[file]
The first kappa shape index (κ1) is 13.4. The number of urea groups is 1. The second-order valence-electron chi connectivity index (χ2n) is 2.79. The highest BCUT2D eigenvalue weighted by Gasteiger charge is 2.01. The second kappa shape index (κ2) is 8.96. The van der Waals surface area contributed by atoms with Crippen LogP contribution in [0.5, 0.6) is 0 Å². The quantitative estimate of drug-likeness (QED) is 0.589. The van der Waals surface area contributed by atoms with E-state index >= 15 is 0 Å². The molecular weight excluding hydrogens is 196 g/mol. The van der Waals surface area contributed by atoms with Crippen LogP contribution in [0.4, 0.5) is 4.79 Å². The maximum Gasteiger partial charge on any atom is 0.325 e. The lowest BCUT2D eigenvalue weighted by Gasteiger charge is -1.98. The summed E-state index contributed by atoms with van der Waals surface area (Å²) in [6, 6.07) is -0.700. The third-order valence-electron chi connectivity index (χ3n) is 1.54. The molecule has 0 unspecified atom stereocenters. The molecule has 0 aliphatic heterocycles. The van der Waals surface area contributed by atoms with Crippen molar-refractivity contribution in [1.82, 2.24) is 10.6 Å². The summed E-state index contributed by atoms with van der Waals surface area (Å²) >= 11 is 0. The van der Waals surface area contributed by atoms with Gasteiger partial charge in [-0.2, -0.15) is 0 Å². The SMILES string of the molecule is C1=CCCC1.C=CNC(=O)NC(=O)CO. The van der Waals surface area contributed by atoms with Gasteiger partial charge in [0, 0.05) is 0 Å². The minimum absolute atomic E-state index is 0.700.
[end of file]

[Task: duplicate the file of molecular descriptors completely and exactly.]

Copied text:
The first kappa shape index (κ1) is 13.4. The number of urea groups is 1. The second-order valence-electron chi connectivity index (χ2n) is 2.79. The highest BCUT2D eigenvalue weighted by Gasteiger charge is 2.01. The second kappa shape index (κ2) is 8.96. The van der Waals surface area contributed by atoms with Crippen LogP contribution in [0.5, 0.6) is 0 Å². The quantitative estimate of drug-likeness (QED) is 0.589. The van der Waals surface area contributed by atoms with E-state index >= 15 is 0 Å². The molecular weight excluding hydrogens is 196 g/mol. The van der Waals surface area contributed by atoms with Crippen LogP contribution in [0.4, 0.5) is 4.79 Å². The maximum Gasteiger partial charge on any atom is 0.325 e. The lowest BCUT2D eigenvalue weighted by Gasteiger charge is -1.98. The summed E-state index contributed by atoms with van der Waals surface area (Å²) in [6, 6.07) is -0.700. The third-order valence-electron chi connectivity index (χ3n) is 1.54. The molecule has 0 unspecified atom stereocenters. The molecule has 0 aliphatic heterocycles. The van der Waals surface area contributed by atoms with Crippen molar-refractivity contribution in [1.82, 2.24) is 10.6 Å². The summed E-state index contributed by atoms with van der Waals surface area (Å²) >= 11 is 0. The van der Waals surface area contributed by atoms with Gasteiger partial charge in [-0.2, -0.15) is 0 Å². The SMILES string of the molecule is C1=CCCC1.C=CNC(=O)NC(=O)CO. The van der Waals surface area contributed by atoms with Gasteiger partial charge in [0, 0.05) is 0 Å². The minimum absolute atomic E-state index is 0.700.